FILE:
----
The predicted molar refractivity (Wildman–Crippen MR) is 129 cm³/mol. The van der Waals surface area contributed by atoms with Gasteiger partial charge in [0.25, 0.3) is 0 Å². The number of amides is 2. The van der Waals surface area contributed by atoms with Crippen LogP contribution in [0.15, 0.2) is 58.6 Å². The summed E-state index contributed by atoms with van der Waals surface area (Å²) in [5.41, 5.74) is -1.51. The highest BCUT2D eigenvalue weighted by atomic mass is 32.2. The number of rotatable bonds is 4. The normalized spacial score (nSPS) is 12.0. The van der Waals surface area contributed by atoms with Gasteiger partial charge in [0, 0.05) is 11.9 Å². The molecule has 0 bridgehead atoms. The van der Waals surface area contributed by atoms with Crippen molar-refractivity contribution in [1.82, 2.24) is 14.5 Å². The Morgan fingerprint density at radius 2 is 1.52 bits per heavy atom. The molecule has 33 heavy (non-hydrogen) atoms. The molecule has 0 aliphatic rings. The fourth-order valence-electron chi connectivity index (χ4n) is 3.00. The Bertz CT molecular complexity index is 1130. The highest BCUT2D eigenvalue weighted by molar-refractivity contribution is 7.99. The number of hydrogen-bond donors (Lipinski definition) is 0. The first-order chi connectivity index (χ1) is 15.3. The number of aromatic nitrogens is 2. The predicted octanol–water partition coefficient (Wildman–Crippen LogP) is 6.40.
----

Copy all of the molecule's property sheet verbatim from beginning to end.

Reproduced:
The predicted molar refractivity (Wildman–Crippen MR) is 129 cm³/mol. The van der Waals surface area contributed by atoms with Gasteiger partial charge in [0.25, 0.3) is 0 Å². The number of amides is 2. The van der Waals surface area contributed by atoms with Crippen LogP contribution in [0.15, 0.2) is 58.6 Å². The summed E-state index contributed by atoms with van der Waals surface area (Å²) in [5.41, 5.74) is -1.51. The highest BCUT2D eigenvalue weighted by atomic mass is 32.2. The number of rotatable bonds is 4. The normalized spacial score (nSPS) is 12.0. The van der Waals surface area contributed by atoms with Gasteiger partial charge in [0, 0.05) is 11.9 Å². The molecule has 0 bridgehead atoms. The van der Waals surface area contributed by atoms with Crippen molar-refractivity contribution in [1.82, 2.24) is 14.5 Å². The Morgan fingerprint density at radius 2 is 1.52 bits per heavy atom. The molecule has 33 heavy (non-hydrogen) atoms. The molecule has 0 aliphatic rings. The fourth-order valence-electron chi connectivity index (χ4n) is 3.00. The Bertz CT molecular complexity index is 1130. The highest BCUT2D eigenvalue weighted by molar-refractivity contribution is 7.99. The number of hydrogen-bond donors (Lipinski definition) is 0. The first-order chi connectivity index (χ1) is 15.3. The number of aromatic nitrogens is 2. The predicted octanol–water partition coefficient (Wildman–Crippen LogP) is 6.40.